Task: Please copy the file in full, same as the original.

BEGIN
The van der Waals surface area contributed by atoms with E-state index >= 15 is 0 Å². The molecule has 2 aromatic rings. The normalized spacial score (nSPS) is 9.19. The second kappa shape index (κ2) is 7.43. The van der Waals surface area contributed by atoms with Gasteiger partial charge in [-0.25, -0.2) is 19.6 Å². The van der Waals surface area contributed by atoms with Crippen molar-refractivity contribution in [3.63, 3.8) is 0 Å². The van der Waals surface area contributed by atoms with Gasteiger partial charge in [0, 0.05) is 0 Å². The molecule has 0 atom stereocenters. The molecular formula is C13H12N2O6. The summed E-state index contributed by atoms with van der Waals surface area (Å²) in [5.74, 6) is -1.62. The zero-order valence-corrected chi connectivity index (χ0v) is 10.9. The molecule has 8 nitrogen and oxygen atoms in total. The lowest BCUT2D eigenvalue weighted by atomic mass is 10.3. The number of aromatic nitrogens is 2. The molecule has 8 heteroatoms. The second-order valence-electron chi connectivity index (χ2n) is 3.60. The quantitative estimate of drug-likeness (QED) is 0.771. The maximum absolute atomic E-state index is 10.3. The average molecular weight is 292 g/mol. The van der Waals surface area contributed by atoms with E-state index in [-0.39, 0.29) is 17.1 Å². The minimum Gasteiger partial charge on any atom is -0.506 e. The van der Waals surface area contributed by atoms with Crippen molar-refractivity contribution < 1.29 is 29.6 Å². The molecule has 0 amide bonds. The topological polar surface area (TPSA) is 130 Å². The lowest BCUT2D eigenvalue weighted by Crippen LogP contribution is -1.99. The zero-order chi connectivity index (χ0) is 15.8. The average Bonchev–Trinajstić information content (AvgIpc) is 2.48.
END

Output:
The van der Waals surface area contributed by atoms with E-state index >= 15 is 0 Å². The molecule has 2 aromatic rings. The normalized spacial score (nSPS) is 9.19. The second kappa shape index (κ2) is 7.43. The van der Waals surface area contributed by atoms with Gasteiger partial charge in [-0.25, -0.2) is 19.6 Å². The van der Waals surface area contributed by atoms with Crippen molar-refractivity contribution in [3.63, 3.8) is 0 Å². The van der Waals surface area contributed by atoms with Gasteiger partial charge in [0, 0.05) is 0 Å². The molecule has 0 atom stereocenters. The molecular formula is C13H12N2O6. The summed E-state index contributed by atoms with van der Waals surface area (Å²) in [5.74, 6) is -1.62. The zero-order valence-corrected chi connectivity index (χ0v) is 10.9. The molecule has 8 nitrogen and oxygen atoms in total. The lowest BCUT2D eigenvalue weighted by atomic mass is 10.3. The number of aromatic nitrogens is 2. The molecule has 8 heteroatoms. The second-order valence-electron chi connectivity index (χ2n) is 3.60. The quantitative estimate of drug-likeness (QED) is 0.771. The maximum absolute atomic E-state index is 10.3. The average molecular weight is 292 g/mol. The van der Waals surface area contributed by atoms with E-state index in [-0.39, 0.29) is 17.1 Å². The minimum Gasteiger partial charge on any atom is -0.506 e. The van der Waals surface area contributed by atoms with Crippen molar-refractivity contribution < 1.29 is 29.6 Å². The molecule has 0 amide bonds. The topological polar surface area (TPSA) is 130 Å². The lowest BCUT2D eigenvalue weighted by Crippen LogP contribution is -1.99. The zero-order chi connectivity index (χ0) is 15.8. The average Bonchev–Trinajstić information content (AvgIpc) is 2.48.